How, if some day or night, a demon were to sneak after you into your loneliest loneliness and say to you: “This life, as you now live it and have lived it, you will have to live once more and innumerable times more; and there will be nothing new in it, but every pain and every joy and every thought and sigh … must return to you – all in the same succession and sequence – even this spider and this moonlight between the trees, and even this moment and I myself. The eternal hourglass of existence is turned over and over – and you with it, a dust grain of dust!” Would you not throw yourself down and gnash your teeth and curse the demon who spoke thus? Or have you once experienced a tremendous moment when you would have answered him: “You are a god, and never did I hear anything more godlike!” If this thought were to gain possession of you, it would change you as you are, or perhaps crush you. The question in each and everything, “do you want this once more and innumerable times more?” would weigh upon your actions as the greatest stress. Or how well disposed would you have to become to yourself and to life to crave nothing more fervently than this ultimate eternal confirmation? (FW 341)
What is often overlooked – is that any such approach is one-sided and thoroughly misleading if not balanced by another idea.
Part 4 Synopsis
Chapter 12 Nietzsche’s Repudiation of Christ
In truth, there was only one Christian, and he died on the cross. (A 39)
[There are] two major phases of Nietzsche’s critique of faith in Christ and to epitomize them briefly as faith versus action and faith versus reason.
The “justification by faith” seems to Nietzsche an inversion of Jesus evangel. He never tires of insisting that the legacy of Jesus was essentially a practice.
Paul is for N “the first Christian” (meant in a negative sense, as opposed to Christ himself); the discoverer of faith as a remedy against the incapacity for what one deems to be right action; the man who made it possible for pagans the world over to persist in their own way of life while calling themselves Christians.
Paul had the same experience which Luther had centuries later when he realized his inability to “become the perfect man of the clerical ideal in his monastery” and “one day began to hate the clerical ideal and the pope, and the saints, and the whole clergy, with a true and deadly hatred, all the more less he could own it to himself” (M 68). This concomitance of “escape” and “revenge” – “faith” as a way out of one’s inability to “get rid of one’s sins” and faith as a screen for fanatical hatred – that seems to N the essence of the “Christianity of Paul, Augustine, and Luther” (XVI, 232 f.). And that is, to his mind, the most incredible inversion of the gospel.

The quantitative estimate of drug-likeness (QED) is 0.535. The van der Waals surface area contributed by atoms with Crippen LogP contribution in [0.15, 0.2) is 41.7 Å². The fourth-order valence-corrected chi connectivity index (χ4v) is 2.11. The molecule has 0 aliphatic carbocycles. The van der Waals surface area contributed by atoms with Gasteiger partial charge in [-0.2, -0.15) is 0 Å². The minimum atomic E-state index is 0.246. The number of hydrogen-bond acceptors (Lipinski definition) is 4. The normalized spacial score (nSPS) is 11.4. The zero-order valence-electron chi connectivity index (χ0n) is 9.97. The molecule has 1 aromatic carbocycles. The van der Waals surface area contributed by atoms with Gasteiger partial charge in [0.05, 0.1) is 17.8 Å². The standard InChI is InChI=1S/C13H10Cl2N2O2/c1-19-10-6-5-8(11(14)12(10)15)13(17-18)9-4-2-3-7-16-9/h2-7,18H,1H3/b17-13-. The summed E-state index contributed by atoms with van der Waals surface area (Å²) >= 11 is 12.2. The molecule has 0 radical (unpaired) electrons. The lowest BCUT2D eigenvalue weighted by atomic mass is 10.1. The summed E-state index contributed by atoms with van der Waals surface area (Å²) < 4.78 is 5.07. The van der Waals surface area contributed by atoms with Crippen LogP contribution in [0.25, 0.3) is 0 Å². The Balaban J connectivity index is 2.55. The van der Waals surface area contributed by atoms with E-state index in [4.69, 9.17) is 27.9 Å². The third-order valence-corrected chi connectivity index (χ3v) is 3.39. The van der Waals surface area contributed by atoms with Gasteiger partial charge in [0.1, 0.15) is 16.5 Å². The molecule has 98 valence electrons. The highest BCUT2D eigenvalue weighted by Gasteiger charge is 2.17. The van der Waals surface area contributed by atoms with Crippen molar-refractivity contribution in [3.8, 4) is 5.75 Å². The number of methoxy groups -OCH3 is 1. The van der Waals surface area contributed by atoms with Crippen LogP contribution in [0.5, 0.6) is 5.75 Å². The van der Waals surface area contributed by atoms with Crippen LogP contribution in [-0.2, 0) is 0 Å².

N concludes that Paul alone made it possible for these resentful people to consider themselves Christians. Paul substituted faith in Christ for the Christlike life.
Instead of striving to become perfect here and now, as Jesus had exhorted them to do, they put their trust in the distant future.
… a deep conviction of Luther of their incapacity for Christian works, of action is not altogether sin and from the Devil: so that the value of existence is transferred to single high tension states of inactivity (prayer, effusion, etc.)
… the second major phase of N’s repudiation of faith in Christ: faith versus reason
… happiness and unhappiness are completely irrelevant to the truth of a proposition.
But if reason cannot decide the issue – is it not then “reasonable” to embrace that alternative which would be more conducive to our happiness? Says N: “Reason, the right of reason, does not extend that far.”
N doubts that there is any “pre-established harmony” between truth and pleasure: … What does it mean after all to have integrity in matters of the spirit?
According to N, utility, and even conduciveness to the preservation of life, is equally irrelevant to truth.
Thus N scorns any utilitarian or pragmatic approach to truth and insists that those who search for it must ask whether the truth will profit or harm them.
Untruth, in short, is weakness; and truth is power – even if it spells death.
What N is repudiating is that kind of neighbor-love which is only man’s “bad love of himself.” “You flee to your neighbor from yourselves and would like to make a virtue of that”; “you cannot stand yourselves and do not love yourselves enough.”
Love can be fruitful if two persons strive together to perfect themselves and each other. Such a relationship seems to N the highest possible relationship between two human beings.
The best that a friend can do for a friend is to help him to gain self-mastery.
Spare not the sick man, dear physician! Give
The medicine to him and do not think
If it be bitter. Whether he recover,
That do consider, good and clever friend!
The preachers of pity see only the “creature” in man, only his animal nature; they lack respect for man’s potential dignity, for the “creator” in him – and they have no notion either of perfecting themselves or of helping others to become strong and great.
The most spiritual men, as the strongest, find their happiness where others would find their destruction: in the labyrinth, in hardness against themselves and others, in experiments. their joy is self-conquest: asceticism becomes in them nature, need and instinct. Difficult tasks are a privilege to them; to play with burdens that crush others, a recreation. Knowledge – a form of asceticism. They are the most venerable kind of man: that does not preclude their being the most cheerful and the kindliest. (A 57)